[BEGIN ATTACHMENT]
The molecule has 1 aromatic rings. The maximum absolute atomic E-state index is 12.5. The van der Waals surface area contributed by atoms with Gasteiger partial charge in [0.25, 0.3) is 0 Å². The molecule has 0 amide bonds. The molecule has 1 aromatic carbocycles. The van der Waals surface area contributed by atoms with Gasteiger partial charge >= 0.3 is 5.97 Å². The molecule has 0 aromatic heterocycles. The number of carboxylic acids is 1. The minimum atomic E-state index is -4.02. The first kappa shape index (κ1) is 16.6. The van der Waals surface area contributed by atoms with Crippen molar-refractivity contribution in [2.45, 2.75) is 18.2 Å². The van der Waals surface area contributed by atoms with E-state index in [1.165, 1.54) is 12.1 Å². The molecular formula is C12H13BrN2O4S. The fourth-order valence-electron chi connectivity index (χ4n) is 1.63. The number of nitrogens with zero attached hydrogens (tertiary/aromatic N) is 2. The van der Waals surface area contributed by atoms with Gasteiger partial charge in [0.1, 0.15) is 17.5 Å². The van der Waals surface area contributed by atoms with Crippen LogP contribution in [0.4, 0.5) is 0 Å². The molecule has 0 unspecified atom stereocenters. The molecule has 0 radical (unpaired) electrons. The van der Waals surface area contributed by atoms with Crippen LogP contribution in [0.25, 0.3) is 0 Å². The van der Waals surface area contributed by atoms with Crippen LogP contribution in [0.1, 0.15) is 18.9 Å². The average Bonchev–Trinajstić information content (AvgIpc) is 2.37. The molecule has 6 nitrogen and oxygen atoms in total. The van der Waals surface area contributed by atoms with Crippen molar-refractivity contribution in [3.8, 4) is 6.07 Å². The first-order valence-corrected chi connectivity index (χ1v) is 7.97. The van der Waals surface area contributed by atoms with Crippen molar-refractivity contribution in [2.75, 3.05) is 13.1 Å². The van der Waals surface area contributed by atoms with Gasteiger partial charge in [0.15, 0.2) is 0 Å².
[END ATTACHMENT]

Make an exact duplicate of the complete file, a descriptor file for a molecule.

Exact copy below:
The molecule has 1 aromatic rings. The maximum absolute atomic E-state index is 12.5. The van der Waals surface area contributed by atoms with Gasteiger partial charge in [0.25, 0.3) is 0 Å². The molecule has 0 amide bonds. The molecule has 1 aromatic carbocycles. The van der Waals surface area contributed by atoms with Gasteiger partial charge >= 0.3 is 5.97 Å². The molecule has 0 aromatic heterocycles. The number of carboxylic acids is 1. The minimum atomic E-state index is -4.02. The first kappa shape index (κ1) is 16.6. The van der Waals surface area contributed by atoms with Crippen molar-refractivity contribution in [2.45, 2.75) is 18.2 Å². The van der Waals surface area contributed by atoms with E-state index in [1.165, 1.54) is 12.1 Å². The molecular formula is C12H13BrN2O4S. The fourth-order valence-electron chi connectivity index (χ4n) is 1.63. The number of nitrogens with zero attached hydrogens (tertiary/aromatic N) is 2. The van der Waals surface area contributed by atoms with Gasteiger partial charge in [0.1, 0.15) is 17.5 Å². The van der Waals surface area contributed by atoms with Crippen LogP contribution in [0.4, 0.5) is 0 Å². The molecule has 0 unspecified atom stereocenters. The molecule has 0 radical (unpaired) electrons. The van der Waals surface area contributed by atoms with Crippen LogP contribution in [0.25, 0.3) is 0 Å². The van der Waals surface area contributed by atoms with Crippen LogP contribution in [0.1, 0.15) is 18.9 Å². The average Bonchev–Trinajstić information content (AvgIpc) is 2.37. The molecule has 6 nitrogen and oxygen atoms in total. The van der Waals surface area contributed by atoms with Crippen molar-refractivity contribution in [3.8, 4) is 6.07 Å². The first-order valence-corrected chi connectivity index (χ1v) is 7.97. The van der Waals surface area contributed by atoms with Crippen molar-refractivity contribution in [2.75, 3.05) is 13.1 Å². The van der Waals surface area contributed by atoms with Gasteiger partial charge in [0.15, 0.2) is 0 Å².